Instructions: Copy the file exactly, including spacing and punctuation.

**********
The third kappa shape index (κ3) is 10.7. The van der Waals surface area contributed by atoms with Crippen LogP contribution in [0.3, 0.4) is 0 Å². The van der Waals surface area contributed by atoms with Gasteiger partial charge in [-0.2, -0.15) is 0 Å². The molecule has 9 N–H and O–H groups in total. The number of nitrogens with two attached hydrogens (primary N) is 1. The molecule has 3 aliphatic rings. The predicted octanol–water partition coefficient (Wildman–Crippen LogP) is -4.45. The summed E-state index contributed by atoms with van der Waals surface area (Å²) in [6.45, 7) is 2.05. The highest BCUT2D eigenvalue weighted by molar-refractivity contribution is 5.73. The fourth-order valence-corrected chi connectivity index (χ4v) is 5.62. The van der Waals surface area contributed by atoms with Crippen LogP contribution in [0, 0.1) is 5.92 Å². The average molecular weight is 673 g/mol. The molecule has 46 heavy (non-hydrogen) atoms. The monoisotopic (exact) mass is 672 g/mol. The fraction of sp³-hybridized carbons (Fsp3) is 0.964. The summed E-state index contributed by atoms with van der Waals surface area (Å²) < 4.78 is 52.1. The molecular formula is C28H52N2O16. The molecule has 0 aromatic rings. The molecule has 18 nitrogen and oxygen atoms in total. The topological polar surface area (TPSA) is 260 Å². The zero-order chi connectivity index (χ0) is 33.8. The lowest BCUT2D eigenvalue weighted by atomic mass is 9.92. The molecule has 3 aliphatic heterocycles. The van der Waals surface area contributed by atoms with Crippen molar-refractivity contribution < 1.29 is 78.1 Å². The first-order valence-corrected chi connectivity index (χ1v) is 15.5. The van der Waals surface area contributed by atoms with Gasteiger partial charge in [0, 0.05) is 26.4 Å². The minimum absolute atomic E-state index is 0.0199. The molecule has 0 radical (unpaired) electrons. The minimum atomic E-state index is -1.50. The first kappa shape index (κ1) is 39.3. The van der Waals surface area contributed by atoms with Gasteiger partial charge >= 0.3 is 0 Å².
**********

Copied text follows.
The third kappa shape index (κ3) is 10.7. The van der Waals surface area contributed by atoms with Crippen LogP contribution in [0.3, 0.4) is 0 Å². The van der Waals surface area contributed by atoms with Gasteiger partial charge in [-0.2, -0.15) is 0 Å². The molecule has 9 N–H and O–H groups in total. The number of nitrogens with two attached hydrogens (primary N) is 1. The molecule has 3 aliphatic rings. The predicted octanol–water partition coefficient (Wildman–Crippen LogP) is -4.45. The summed E-state index contributed by atoms with van der Waals surface area (Å²) in [6.45, 7) is 2.05. The highest BCUT2D eigenvalue weighted by molar-refractivity contribution is 5.73. The fourth-order valence-corrected chi connectivity index (χ4v) is 5.62. The van der Waals surface area contributed by atoms with Crippen LogP contribution in [0, 0.1) is 5.92 Å². The average molecular weight is 673 g/mol. The molecule has 46 heavy (non-hydrogen) atoms. The monoisotopic (exact) mass is 672 g/mol. The fraction of sp³-hybridized carbons (Fsp3) is 0.964. The summed E-state index contributed by atoms with van der Waals surface area (Å²) < 4.78 is 52.1. The molecular formula is C28H52N2O16. The molecule has 0 aromatic rings. The molecule has 18 nitrogen and oxygen atoms in total. The topological polar surface area (TPSA) is 260 Å². The zero-order chi connectivity index (χ0) is 33.8. The lowest BCUT2D eigenvalue weighted by atomic mass is 9.92. The molecule has 3 aliphatic heterocycles. The van der Waals surface area contributed by atoms with Crippen molar-refractivity contribution < 1.29 is 78.1 Å². The first-order valence-corrected chi connectivity index (χ1v) is 15.5. The van der Waals surface area contributed by atoms with Gasteiger partial charge in [0, 0.05) is 26.4 Å². The minimum absolute atomic E-state index is 0.0199. The molecule has 0 radical (unpaired) electrons. The minimum atomic E-state index is -1.50. The first kappa shape index (κ1) is 39.3. The van der Waals surface area contributed by atoms with Gasteiger partial charge >= 0.3 is 0 Å².